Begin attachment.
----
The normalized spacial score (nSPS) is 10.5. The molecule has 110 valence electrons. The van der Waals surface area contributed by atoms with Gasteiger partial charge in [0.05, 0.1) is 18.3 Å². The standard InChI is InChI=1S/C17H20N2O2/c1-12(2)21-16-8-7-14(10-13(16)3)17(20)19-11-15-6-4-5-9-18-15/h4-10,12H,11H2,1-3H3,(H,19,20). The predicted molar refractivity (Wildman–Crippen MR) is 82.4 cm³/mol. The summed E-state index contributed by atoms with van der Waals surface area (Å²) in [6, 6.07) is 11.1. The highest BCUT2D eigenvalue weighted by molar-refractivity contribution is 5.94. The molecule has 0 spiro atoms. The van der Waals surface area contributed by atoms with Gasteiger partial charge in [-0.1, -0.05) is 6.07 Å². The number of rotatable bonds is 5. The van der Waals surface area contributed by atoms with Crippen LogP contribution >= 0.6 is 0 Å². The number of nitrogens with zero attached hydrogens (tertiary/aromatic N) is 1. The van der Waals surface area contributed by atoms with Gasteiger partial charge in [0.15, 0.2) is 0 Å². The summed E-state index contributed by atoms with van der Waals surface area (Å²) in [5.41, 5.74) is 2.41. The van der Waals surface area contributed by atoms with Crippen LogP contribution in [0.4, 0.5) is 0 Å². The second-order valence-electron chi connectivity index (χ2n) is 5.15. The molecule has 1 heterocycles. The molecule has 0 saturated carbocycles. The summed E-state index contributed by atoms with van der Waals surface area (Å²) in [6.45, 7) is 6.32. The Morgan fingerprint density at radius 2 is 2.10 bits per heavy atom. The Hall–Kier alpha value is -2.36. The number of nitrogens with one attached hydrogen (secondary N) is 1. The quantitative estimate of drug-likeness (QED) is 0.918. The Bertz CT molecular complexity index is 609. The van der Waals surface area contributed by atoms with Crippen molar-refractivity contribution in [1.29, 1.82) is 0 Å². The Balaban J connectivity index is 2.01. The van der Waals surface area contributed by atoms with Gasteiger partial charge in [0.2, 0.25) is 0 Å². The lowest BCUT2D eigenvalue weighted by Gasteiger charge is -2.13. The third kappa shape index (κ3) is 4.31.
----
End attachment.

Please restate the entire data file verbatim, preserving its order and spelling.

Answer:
The normalized spacial score (nSPS) is 10.5. The molecule has 110 valence electrons. The van der Waals surface area contributed by atoms with Gasteiger partial charge in [0.05, 0.1) is 18.3 Å². The standard InChI is InChI=1S/C17H20N2O2/c1-12(2)21-16-8-7-14(10-13(16)3)17(20)19-11-15-6-4-5-9-18-15/h4-10,12H,11H2,1-3H3,(H,19,20). The predicted molar refractivity (Wildman–Crippen MR) is 82.4 cm³/mol. The summed E-state index contributed by atoms with van der Waals surface area (Å²) in [6, 6.07) is 11.1. The highest BCUT2D eigenvalue weighted by molar-refractivity contribution is 5.94. The molecule has 0 spiro atoms. The van der Waals surface area contributed by atoms with Gasteiger partial charge in [-0.1, -0.05) is 6.07 Å². The number of rotatable bonds is 5. The van der Waals surface area contributed by atoms with Crippen LogP contribution >= 0.6 is 0 Å². The number of nitrogens with zero attached hydrogens (tertiary/aromatic N) is 1. The van der Waals surface area contributed by atoms with Gasteiger partial charge in [0.15, 0.2) is 0 Å². The summed E-state index contributed by atoms with van der Waals surface area (Å²) in [5.41, 5.74) is 2.41. The van der Waals surface area contributed by atoms with Crippen LogP contribution in [0.4, 0.5) is 0 Å². The second-order valence-electron chi connectivity index (χ2n) is 5.15. The molecule has 1 heterocycles. The molecule has 0 saturated carbocycles. The summed E-state index contributed by atoms with van der Waals surface area (Å²) in [6.45, 7) is 6.32. The Morgan fingerprint density at radius 2 is 2.10 bits per heavy atom. The Hall–Kier alpha value is -2.36. The number of nitrogens with one attached hydrogen (secondary N) is 1. The quantitative estimate of drug-likeness (QED) is 0.918. The Bertz CT molecular complexity index is 609. The van der Waals surface area contributed by atoms with Crippen molar-refractivity contribution in [1.29, 1.82) is 0 Å². The Balaban J connectivity index is 2.01. The van der Waals surface area contributed by atoms with Gasteiger partial charge in [0.2, 0.25) is 0 Å². The lowest BCUT2D eigenvalue weighted by Gasteiger charge is -2.13. The third kappa shape index (κ3) is 4.31.